ClinGen Dosage Sensitivity Curation Page

SLC9A6

Curation Status: Complete

Gene Information

Location Information

Evidence for Loss Phenotypes

Evidence for loss of function phenotype
PubMed ID Description
18342287 Gilfillan et al. (2008) first identified SLC9A6 variants in 4 families with phenotypes associated with microcephaly, seizures, ataxia, and absent speech resembling Angelman syndrome. Family 1 with 3 affected males from Norway had p.E255_S256del c.764_769delAAAGTG. This deletion results in the loss of two highly conserved amino acid residues. Family 2 with 2 affected males from Sweden had p.R468X,c.1402C/T . The variant creates an stop codon that prematurely truncates the predicted protein (p.R468X), removing the final transmembrane domain and C terminus. Alternatively, the stop codon could also initiate a nonsense-mediated mRNA decay (NMD). Two female carriers had no reported clinical symptom; one had severe dysplexia. Family 3 with 3 affected males from United Kingdom had p.V144_R169del c.507 ? 1delGTAA. This splice-site mutation was said to cause skipping of exon 3. This variant removes the entire predicted fourth transmembrane domain of the protein, and therefore also likely affects the folding of the protein within the membrane. Carrier mother had no clinical symptoms reported. Family 4 with 16 affected males from South Africa had p.H171fs, c.512_513delAT. This family was originally reported as having a diagnosis of Christianson syndrome by Christianson et al. in 1999 (PMID: 10528855). The deletion is predicted to introduce a frameshift, truncating the NHE6 polypeptide at residue 171 (p.H171fs) and introducing 59 residues of nonsense-derived sequence. Of the 10 female carriers in this family, three were described as having intellectual disability or learning problems. All X-inactivation studies performed on female carriers were normal for their age. It seems the range of carrier phenotypes possible with SLC9A6 mutation could depend on the severity of the variant, functional overlap with other solute carrier proteins, or genetic-modifier effects.
21812100 Takahashi et al. (2011) identified a frameshift SLC9A6 variant in exon 2, NM_001042537c.441delG, p.S147fs, from a cohort of 22 Japanese male Angelman syndrome-like patients with negative SNURF-SNRPN DNA methylation test (which identifies a deletion, uniparental disomy, or imprinting defect) and UBE3A variant screening to rule out Angelman syndrome. This variant was inherited from his healthy mother, who was heterozygous. No other SLC9A6 variants were identified from a different cohort of 100 male patients with X-linked intellectual disability, but two common polymorphisms (rs2291639, rs2307131) and one putative novel polymorphism intron 12 (c.1692 ?10 A>G) were detected. This frameshift variant causes PTC (premature translation termination codon) by nonsense mediated mRNA decay (NMD). Reverse transcriptase PCR demonstrated that SLC9A6 variant mRNA expression decreased, Western blotting demonstrated no NHE6.1 protein in this patient. The authors concluded that SLC9A6 is not a major cause of AS-like cases and SLC9A6 is likely to account for only small proportion of X-linked intellectual disability cases.
24630051 Zanni et al. (2014) reported a novel splice site variant (IVS10-1G>A) in SLC9A6 in a 7 year old boy with characteristic clinical and neuroimaging features of Christianson syndrome and epileptic encephalopathy with continuous spikes and waves during sleep. The authors propose that SLC9A6 dysfunction is a new cause of electrical status epilepticus during slow-wave sleep (ESES).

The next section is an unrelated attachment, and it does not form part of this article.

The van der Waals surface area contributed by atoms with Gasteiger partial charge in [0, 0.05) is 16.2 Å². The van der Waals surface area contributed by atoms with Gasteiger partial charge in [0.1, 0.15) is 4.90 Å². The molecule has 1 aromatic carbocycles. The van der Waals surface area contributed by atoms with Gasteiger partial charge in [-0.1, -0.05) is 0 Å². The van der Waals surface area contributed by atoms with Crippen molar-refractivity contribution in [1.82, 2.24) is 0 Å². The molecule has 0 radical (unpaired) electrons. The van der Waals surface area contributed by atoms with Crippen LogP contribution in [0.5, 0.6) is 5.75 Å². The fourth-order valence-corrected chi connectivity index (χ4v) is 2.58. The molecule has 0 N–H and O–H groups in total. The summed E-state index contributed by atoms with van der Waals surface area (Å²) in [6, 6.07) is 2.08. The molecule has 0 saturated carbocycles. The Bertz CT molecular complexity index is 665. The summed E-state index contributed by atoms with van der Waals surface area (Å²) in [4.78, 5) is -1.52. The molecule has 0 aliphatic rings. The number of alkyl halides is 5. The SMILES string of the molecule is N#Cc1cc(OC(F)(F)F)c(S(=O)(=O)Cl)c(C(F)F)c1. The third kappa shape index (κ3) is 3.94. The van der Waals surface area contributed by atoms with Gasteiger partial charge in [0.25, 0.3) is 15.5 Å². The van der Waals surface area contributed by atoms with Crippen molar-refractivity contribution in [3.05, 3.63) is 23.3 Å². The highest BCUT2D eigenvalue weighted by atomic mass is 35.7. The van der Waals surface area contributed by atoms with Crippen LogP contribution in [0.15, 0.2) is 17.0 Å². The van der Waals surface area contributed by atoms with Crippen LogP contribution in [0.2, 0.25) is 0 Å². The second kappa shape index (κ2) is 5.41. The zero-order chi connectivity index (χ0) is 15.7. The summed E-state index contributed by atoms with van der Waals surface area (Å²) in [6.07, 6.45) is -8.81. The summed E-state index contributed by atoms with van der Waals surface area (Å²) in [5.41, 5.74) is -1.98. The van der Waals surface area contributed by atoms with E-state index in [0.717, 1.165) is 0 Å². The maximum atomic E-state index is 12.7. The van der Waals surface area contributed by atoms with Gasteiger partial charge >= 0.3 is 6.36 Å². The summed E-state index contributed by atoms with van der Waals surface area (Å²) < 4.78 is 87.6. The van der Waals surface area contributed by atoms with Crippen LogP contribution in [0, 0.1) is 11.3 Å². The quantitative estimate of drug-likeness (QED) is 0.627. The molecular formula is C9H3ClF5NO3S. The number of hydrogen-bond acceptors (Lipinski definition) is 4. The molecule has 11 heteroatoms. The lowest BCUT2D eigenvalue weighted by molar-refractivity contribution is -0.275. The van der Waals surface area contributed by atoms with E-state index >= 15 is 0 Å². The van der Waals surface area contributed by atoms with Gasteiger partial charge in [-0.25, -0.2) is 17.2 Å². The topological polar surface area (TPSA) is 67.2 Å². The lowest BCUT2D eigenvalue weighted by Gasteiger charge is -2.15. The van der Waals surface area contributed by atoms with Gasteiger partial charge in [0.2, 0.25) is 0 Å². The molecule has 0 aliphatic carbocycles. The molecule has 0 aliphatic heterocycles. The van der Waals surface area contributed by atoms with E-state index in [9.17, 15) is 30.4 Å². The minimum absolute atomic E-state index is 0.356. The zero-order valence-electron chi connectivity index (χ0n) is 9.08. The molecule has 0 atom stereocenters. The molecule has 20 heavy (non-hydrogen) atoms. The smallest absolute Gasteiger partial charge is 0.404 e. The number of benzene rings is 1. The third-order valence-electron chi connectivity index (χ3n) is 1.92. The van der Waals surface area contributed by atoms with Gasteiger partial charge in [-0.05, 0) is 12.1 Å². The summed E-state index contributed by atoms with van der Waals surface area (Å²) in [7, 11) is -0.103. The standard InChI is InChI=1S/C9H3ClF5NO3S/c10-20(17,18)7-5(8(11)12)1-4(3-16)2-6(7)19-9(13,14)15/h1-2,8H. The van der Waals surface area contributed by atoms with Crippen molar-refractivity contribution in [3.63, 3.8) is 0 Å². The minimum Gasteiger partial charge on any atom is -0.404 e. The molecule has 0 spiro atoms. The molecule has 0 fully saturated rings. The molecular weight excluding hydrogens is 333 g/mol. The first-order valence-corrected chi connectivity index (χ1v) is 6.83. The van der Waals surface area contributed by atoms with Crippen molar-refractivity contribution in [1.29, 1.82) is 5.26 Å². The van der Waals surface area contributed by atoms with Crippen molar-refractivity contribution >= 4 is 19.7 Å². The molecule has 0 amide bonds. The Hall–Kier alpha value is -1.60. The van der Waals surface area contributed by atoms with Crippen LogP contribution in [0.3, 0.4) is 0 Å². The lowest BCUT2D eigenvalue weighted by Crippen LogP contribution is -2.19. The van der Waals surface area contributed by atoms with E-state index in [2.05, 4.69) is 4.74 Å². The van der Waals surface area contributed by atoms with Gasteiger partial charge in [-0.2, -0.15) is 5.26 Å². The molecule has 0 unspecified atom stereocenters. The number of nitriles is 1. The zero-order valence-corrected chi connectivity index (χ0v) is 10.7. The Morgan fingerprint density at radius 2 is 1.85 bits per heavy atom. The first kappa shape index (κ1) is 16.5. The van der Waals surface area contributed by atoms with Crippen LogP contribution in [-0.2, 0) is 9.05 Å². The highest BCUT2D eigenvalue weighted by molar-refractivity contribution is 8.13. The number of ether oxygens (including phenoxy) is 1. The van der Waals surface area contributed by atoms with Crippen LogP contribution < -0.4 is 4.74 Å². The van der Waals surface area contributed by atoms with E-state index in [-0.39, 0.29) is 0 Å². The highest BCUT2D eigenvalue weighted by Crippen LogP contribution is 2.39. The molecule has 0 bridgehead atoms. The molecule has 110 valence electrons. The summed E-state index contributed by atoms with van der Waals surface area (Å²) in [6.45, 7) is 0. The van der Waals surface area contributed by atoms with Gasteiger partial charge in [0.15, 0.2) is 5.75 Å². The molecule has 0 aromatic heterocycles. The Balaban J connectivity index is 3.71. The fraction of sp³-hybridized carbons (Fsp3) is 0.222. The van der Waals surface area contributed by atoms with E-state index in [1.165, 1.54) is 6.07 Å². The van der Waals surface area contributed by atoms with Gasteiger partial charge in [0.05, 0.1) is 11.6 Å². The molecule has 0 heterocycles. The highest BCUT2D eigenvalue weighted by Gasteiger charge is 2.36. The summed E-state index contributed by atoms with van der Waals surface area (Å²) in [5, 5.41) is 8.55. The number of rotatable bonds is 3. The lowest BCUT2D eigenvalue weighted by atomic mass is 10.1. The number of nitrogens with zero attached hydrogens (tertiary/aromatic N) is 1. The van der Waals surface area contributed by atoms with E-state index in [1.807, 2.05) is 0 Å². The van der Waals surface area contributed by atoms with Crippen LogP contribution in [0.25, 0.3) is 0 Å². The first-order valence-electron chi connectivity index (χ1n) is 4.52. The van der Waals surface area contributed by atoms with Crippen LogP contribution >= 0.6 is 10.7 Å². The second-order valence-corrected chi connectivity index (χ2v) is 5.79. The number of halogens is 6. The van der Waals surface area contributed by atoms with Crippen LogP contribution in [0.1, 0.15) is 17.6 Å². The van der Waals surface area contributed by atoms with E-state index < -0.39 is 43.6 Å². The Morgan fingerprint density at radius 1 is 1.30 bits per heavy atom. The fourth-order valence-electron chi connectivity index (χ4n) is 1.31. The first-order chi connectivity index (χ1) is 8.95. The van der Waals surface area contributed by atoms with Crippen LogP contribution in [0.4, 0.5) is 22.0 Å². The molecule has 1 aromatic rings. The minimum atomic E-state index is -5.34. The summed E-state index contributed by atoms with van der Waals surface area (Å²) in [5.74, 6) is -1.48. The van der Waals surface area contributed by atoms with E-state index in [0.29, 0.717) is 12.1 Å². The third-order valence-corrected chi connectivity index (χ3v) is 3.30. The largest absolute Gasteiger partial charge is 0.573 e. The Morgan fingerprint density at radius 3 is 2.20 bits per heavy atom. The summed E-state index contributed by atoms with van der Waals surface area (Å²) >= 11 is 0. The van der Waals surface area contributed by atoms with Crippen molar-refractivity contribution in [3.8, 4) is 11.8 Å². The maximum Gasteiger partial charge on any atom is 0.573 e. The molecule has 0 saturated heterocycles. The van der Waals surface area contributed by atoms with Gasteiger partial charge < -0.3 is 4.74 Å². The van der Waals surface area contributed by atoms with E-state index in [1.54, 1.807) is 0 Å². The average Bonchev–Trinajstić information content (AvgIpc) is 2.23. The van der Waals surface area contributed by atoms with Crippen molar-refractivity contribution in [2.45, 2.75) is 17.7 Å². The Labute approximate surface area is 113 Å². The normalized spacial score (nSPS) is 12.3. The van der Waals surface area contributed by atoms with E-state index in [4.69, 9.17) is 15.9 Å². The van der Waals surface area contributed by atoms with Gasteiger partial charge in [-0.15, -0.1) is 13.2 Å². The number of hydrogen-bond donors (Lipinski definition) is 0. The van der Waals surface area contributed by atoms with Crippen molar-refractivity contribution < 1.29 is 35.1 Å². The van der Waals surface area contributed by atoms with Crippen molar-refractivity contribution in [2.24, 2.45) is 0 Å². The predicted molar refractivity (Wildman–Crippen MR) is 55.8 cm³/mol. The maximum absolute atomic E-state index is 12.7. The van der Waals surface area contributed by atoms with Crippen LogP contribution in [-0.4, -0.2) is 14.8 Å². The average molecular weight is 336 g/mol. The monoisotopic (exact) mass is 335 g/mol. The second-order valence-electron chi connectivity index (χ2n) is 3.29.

The loss-of-function and triplosensitivity ratings for genes on the X chromosome are made in the context of a male genome to account for the effects of hemizygous duplications or nullizygous deletions. In contrast, disruption of some genes on the X chromosome causes male lethality and the ratings of dosage sensitivity instead take into account the phenotype in female individuals. Factors that may affect the severity of phenotypes associated with X-linked disorders include the presence of variable copies of the X chromosome (i.e. 47,XXY or 45,X) and skewed X-inactivation in females.

Evidence for Triplosenstive Phenotype

The loss-of-function and triplosensitivity ratings for genes on the X chromosome are made in the context of a male genome to account for the effects of hemizygous duplications or nullizygous deletions. In contrast, disruption of some genes on the X chromosome causes male lethality and the ratings of dosage sensitivity instead take into account the phenotype in female individuals. Factors that may affect the severity of phenotypes associated with X-linked disorders include the presence of variable copies of the X chromosome (i.e. 47,XXY or 45,X) and skewed X-inactivation in females.

NOTE:The loss of function score should be used to evaluate deletions, and the triplosensitivity score should be used to evaluated duplications. CNVs encompassing more than one gene must be evaluated in their totality (e.g. overall size, gain vs. loss, presence of other genes, etc). The rating of a single gene within the CNV should not necessarily be the only criteria by which one defines a clinical interpretation. Individual interpretations must take into account the phenotype described for the patient as well as issues of penetrance and expressivity of the disorder. ACMG has published guidelines for the characterization of postnatal CNVs, and these recommendations should be utilized (Genet Med (2011)13: 680-685). Exceptions to these interpretive correlations will occur, and clinical judgment should always be exercised.